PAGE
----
As is frequently lamented, nearly 30 percent of Yale graduates from the class of 2018 entered finance or consulting. Peggy Noonan, in describing elite universities as “indoctrination mills,” may have meant it in the political sense, but it could be said just the same about what students decide makes for a valuable post-graduate life. This was perhaps most famously pointed out by Marina Keegan in her widely-circulated Yale Daily News essay “Even Artichokes Have Doubts,” which bemoans how Yale students, many of whom entered their college years with every interest under the sun, all somehow decided mid-way through that there were only a few respectable career paths. Writing, theatre, or non-profit work be damned—the financial industry was the answer. It’s not a problem, of course, for students who have always been keenly interested in investments and financial institutions; the issue is with those who had been gravitating towards anything but—yet were prodded in that direction by the ethos of their campuses. Again, as Jack Ross implied, underlying much of the mentality prevalent on these campuses is a focus on the readily quantifiable: GPAs, salaries, business school rankings, a mindset that makes less easily explainable post-graduate plans unpalatable for many deciding seniors.

However, the groupthink may not be paying off as well as many graduates might have expected. I recall when Stephen Schwarzman, the billionaire co-founder of the financial firm Blackstone came to visit Davenport College, where he and I had both lived at Yale. The students gathered for his informal Q&A giddily asked him for advice on how they might best “emulate his success.” Expecting Schwarzman to tell them to work this job or that job, score an internship at one company over another, he instead provided two unexpected pieces of advice; the first was not to marry the wrong person, and the second was to look at the list of which industries recent graduates of Harvard Business School were entering—and do anything but that. The implication being that if everyone else is already flocking to a certain industry, it’s probably too late to score big there.

However, in the meantime, as graduates of these schools work the same jobs and inhabit the same social circles, there’s all but a continuation of campus life in just a couple of cities. New York City was the number one post-graduation destination for students of six of the eight Ivy League schools, with approximately a quarter of Princeton and Cornell graduates heading there, diplomas in hand. Combine New York City, Washington D.C., San Francisco, and Boston, and that’s almost 45 percent of Yale’s graduating class. Even when graduates head to other parts of the country, it’s often under the auspices of “Ivy League-approved” organizations, such as Teach for America or its up-and-coming counterpart Venture for America. Malvina Reynolds in her 1962 song “Little Boxes” described the people who, “All went to the university/Where they were put in boxes/And they came out all the same.” Today, the question has been reduced almost to which New York neighborhood to call home and which turnstile of a Manhattan skyscraper to swipe a work keycard at each morning. Allen Ginsberg wondered if the best minds of his generation were, “destroyed by madness.” Today, the best minds of this generation are being saddled with trading fixed income securities.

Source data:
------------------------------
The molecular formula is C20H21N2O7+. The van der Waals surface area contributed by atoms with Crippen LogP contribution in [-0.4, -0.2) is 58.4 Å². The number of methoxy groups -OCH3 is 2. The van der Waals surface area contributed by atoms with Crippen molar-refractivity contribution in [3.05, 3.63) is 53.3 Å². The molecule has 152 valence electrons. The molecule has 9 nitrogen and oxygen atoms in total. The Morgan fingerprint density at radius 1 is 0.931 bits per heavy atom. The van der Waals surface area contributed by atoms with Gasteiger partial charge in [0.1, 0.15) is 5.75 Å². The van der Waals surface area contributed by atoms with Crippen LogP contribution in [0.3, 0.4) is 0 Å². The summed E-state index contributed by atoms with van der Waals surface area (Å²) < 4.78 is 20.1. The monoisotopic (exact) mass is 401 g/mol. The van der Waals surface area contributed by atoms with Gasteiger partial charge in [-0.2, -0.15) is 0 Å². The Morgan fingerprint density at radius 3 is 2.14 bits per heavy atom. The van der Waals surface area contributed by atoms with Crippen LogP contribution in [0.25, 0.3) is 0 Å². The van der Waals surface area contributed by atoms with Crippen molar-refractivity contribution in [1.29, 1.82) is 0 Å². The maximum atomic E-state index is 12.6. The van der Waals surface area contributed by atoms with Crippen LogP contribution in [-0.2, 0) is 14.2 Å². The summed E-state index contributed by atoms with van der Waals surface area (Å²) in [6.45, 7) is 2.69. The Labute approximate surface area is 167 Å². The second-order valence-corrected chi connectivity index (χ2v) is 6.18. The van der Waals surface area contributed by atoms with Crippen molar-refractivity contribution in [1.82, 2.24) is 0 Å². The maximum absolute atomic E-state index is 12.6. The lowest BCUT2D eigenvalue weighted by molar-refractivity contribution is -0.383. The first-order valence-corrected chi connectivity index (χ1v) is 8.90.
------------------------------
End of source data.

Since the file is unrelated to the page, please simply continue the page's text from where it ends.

Having mixed feelings about elite universities is nothing new; Theodore Roosevelt didn’t care much for his time at Harvard but admitted enjoying returning home to New York and being known as, “a Harvard man.” Franklin D. Roosevelt would express his own misgivings about his time at Harvard. He would dwell on his college years decades later to such a degree that Churchill, when visiting from England, would make mention of President Roosevelt’s fixation in his diary, indicating, as Jon Meacham would phrase it, that President Roosevelt seemed not to understand that life was not what happened while you were growing up—but what happened after you grew up. And, on the other side of the Atlantic, Rupert Murdoch, in a letter home from Oxford, told his father, perhaps a tad hyperbolically, that, “If it weren’t for good friends, I’d have shot myself in this bloody place long ago. Rain, wind, sleet, slush, shit, snow, and starch.” Some of the angst is likely due to this liminal stage in one’s life, but perhaps the campuses haven’t exactly been helping.